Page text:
NCPA - National Center for Policy Analysis

Many Cerebral Palsy Lawsuits Unfounded

February 27, 2003

Lawsuits blaming obstetricians for cerebral palsy and other infant brain damage may constitute the single biggest branch of medical malpractice litigation, yielding lawyers the highest settlements and the richest contingency fees, rivaled only by failure to diagnose cancer.

However, according to a new study by the American College of Obstetricians and Gynecologists (ACOG), along with the American Academy of Pediatrics, "the vast majority" of brain damage and cerebral palsy among these infants originates in factors largely or completely outside the control of delivery-room personnel. Contrary to a longstanding assumption, interruption of oxygen during labor is "not a significant cause in most of the cases."

If ACOG's report is to be credited, much of this litigation looks to be scientifically unfounded.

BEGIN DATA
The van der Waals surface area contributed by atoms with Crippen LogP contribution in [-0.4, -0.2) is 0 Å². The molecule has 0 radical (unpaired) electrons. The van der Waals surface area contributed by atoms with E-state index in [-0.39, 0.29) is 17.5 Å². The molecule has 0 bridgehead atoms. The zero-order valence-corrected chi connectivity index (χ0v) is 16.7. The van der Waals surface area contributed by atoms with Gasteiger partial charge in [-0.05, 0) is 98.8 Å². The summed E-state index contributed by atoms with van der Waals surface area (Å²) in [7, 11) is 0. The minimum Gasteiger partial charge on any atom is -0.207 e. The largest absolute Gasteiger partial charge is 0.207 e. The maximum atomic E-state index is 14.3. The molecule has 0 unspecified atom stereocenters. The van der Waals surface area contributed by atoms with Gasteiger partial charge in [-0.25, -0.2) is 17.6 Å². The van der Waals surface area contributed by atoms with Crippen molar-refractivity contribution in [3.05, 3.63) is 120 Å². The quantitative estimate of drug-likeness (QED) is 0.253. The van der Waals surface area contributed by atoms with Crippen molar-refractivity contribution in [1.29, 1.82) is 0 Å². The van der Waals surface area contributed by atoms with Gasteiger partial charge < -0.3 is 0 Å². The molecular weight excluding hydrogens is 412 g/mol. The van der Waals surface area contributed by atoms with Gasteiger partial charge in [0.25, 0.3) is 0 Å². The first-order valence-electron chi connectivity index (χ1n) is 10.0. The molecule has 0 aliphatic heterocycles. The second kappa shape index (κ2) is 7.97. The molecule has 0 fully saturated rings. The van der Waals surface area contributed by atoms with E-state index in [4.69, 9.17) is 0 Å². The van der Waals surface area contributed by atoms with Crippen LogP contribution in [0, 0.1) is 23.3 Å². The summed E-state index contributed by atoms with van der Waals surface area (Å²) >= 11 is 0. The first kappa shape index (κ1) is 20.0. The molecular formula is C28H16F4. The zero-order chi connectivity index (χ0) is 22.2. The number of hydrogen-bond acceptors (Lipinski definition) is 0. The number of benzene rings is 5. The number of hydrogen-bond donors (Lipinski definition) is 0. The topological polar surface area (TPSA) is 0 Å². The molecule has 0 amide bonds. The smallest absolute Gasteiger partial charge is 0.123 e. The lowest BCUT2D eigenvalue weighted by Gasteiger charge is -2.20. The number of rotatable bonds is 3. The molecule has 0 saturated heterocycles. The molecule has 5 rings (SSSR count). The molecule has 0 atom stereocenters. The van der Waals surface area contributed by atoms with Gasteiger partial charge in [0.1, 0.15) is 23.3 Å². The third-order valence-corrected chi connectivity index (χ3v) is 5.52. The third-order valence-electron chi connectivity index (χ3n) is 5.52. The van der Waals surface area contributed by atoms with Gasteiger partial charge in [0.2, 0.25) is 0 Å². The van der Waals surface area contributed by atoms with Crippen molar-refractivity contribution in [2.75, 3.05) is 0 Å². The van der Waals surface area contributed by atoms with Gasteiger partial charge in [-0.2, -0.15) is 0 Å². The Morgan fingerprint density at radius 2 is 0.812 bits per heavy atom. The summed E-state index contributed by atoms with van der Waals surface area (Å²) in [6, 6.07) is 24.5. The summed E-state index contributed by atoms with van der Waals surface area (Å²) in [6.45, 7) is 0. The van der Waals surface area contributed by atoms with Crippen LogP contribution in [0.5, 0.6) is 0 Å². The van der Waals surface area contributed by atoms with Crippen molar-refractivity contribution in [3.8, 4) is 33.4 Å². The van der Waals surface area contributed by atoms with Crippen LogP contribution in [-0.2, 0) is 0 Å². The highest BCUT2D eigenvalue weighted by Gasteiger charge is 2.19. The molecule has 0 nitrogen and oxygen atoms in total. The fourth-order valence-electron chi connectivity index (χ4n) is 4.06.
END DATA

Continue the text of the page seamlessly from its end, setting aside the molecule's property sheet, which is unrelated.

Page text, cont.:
• Most juries, it seems, decide such cases in favor of the defense, but those that find for the plaintiff return awards that not infrequently top $10 million.
  • Last year the National Law Journal's nationwide top-100-verdicts list included 10 medical liability cases involving delivery and care of newborns -- half or more alleged oxygen deprivation.
  • Of the 10, six were from New York courts, including a trio of Brooklyn cases at $94 million, $90 million and $62 million.

Most cases settle without trial, even when the cause of the condition is speculative. Yet defensive medicine, including the skyrocketing of Caesarean-section incidence to one-quarter of births, has failed to lower cerebral-palsy rates.

Source: Walter Olson (Manhattan Institute), "Delivering Justice," Wall Street Journal, February 27, 2003; based on "Neonatal Encephalopathy and Cerebral Palsy: Defining the Pathogenesis and Pathophysiology," the American College of Obstetricians and Gynecologists and the American Academy of Pediatrics, January 31, 2003.

For text (WSJ subscription required),,SB1046309742565686783,00.html


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